So at places you go to regularly, you either bring your own indoor shoes or keep them in a cubby by the entrance. And when you visit someone's home or certain other places, guest slippers are provided for you.

All homes and schools have an area just inside the door called the "genkan." This is the genkan in my school's front entrance. You're supposed to take your shoes off there and step directly into a pair of slippers on the regular floor. This is all so that you don't track dirt into clean areas. In a way, this sort of makes sense in places where you might sit on the floor. No one wants to sit in a muddy or dirty area.

Some places provide another pair of plastic guest slippers you're supposed to wear only in the bathroom. It is a major faux paus to wear the bathroom slippers out of the bathroom, just as it is to wear any sort of footwear at all into rooms with tatami mats on the floor.

Students wear black penny loafers to school but then store them in their shoe cubbies by the entrance and change into Birkenstocks. It's kind of strange to see girls in a nice navy blue uniform with a skirt, white socks and... Birkenstocks. They even wore Birkenstocks at graduation. Actually, the gym floor was covered with protective plastic during the graduation ceremony. Otherwise, I think they would've had to wear their special gym shoes with their skirts.

Being an absent minded person, the slippers thing can be a little irritating at times. It seems like I always get my outside shoes on to head out the door at the end of the work day before I realize I forgot something back in the office. Then I have to take my shoes back off and put slippers back on, go up and grab the thing and then put my outside shoes on all over again.

But, it turns out this is a small inconvenience to tolerate for the ability to essentially wear house slippers around all day, if I choose.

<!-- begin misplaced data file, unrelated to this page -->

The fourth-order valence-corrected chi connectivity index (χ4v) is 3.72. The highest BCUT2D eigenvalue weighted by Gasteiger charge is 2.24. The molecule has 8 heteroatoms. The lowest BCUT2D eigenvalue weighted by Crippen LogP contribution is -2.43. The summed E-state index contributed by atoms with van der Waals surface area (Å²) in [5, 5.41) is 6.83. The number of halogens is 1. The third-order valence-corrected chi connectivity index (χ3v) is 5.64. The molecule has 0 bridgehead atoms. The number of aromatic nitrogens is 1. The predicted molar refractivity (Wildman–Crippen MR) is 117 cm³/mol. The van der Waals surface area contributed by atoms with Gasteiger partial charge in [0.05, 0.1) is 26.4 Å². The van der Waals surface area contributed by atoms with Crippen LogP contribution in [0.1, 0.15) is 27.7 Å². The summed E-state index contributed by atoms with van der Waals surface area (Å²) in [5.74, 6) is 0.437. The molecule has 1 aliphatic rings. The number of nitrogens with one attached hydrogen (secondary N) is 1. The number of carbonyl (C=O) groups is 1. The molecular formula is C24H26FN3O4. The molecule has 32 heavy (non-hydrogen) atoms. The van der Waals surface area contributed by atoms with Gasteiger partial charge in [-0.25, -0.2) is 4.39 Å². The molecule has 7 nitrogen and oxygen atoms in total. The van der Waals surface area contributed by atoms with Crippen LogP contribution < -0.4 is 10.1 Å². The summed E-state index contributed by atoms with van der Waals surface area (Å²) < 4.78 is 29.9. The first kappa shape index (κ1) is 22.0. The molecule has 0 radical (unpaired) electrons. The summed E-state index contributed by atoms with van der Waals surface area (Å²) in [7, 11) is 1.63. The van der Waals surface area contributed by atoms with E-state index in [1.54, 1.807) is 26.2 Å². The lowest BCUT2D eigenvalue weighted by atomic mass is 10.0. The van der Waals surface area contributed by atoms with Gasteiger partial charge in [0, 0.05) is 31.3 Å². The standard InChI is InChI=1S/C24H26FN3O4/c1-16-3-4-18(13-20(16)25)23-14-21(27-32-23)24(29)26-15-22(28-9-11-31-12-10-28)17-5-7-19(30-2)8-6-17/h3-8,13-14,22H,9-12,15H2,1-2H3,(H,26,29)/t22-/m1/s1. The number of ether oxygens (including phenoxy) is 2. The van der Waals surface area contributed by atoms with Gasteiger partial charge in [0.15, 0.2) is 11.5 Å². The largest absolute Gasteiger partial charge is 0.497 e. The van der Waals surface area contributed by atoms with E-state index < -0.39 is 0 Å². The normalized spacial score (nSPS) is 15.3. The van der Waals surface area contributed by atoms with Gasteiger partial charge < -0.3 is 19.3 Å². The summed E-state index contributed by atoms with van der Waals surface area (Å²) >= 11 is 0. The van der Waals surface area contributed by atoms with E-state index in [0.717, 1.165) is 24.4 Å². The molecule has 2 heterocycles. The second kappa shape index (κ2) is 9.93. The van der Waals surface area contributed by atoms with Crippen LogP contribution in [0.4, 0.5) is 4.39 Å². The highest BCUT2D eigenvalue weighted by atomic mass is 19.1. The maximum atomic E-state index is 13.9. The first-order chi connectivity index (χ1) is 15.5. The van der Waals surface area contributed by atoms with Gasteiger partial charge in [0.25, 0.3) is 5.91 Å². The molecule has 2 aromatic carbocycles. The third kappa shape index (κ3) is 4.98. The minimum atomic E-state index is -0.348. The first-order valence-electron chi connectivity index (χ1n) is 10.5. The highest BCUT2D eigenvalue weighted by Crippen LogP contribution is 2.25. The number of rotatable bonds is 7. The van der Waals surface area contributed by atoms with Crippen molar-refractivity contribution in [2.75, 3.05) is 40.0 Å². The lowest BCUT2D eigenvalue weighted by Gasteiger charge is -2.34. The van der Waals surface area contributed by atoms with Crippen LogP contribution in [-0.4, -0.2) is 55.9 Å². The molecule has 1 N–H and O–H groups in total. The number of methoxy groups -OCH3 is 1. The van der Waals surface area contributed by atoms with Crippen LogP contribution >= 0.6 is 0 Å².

At first, I wasn't sure what to expect when it came to having footwear at school. Was I supposed to buy two pairs of dress shoes for everything — one pair of dress shoes to wear on my way to work and a second pair to wear once I actually arrived at work? It wasn't long before I discovered no one really cares what's on my feet at school, and besides that, it's better to wear comfortable shoes when I'm walking a couple miles to get there. So now I walk to work wearing business clothes and a pair of old sneakers. And when I get to school, I wear the same black pair of comfy shoes whether or not they match what I'm wearing. I kind of like the idea of slippers at work now. I have an excuse to wear comfortable and mismatched footwear, even when I'm in a suit! No heels expected. Proof that there is a God!

If that's not enough proof, it turns out this is one time when shoes are actually a big pain in the ass for men instead of women. And by that, I mean a big pain for Joe and not me.

I'm a size 8.5 in America (25.5 centimeters here), which is on the big side here, but still widely available. Joe, on the other hand, is utterly unable to find shoes anywhere to fit his size 13 feet (31 centimeters). So you can imagine that needing multiple pairs for different purposes has posed a bit of a problem. He ended up having his parents ship him a few pairs of shoes from home.

It always makes for a good laugh when Joe has to try to squeeze his giant feet into some place's guest slippers. This picture was taken at the community center where we celebrated Setsubun. Inevitably, the guest slippers are always too small for him and he ends up prancing around on his tiptoes like a giant, hairy ballerina. But he has to wear them — after all, it would be rude not to... And then I wouldn't be able to point at him and laugh, either.

Tuesday, March 4, 2008

Casting my ballot

Today I mailed my absentee ballot for the presidential primary election, the same day everyone else back home in Ohio is casting their votes. This is the first time I've voted by absentee ballot. Originally, I figured I would just blow off voting in March, but with the race so close I decided it would be too important to miss.

So about a month ago I used Skype to call the board of elections back home through the internet to confirm that I am, indeed, now registered at my parents' address. Then I had to print and fill out a form from the internet and mail it in to request an absentee ballot. A few weeks later, it arrived in my hot little hands. Clark County even picked up the $1.14 postage to mail it to me, although I had to pay the $2.60 postage to send it back.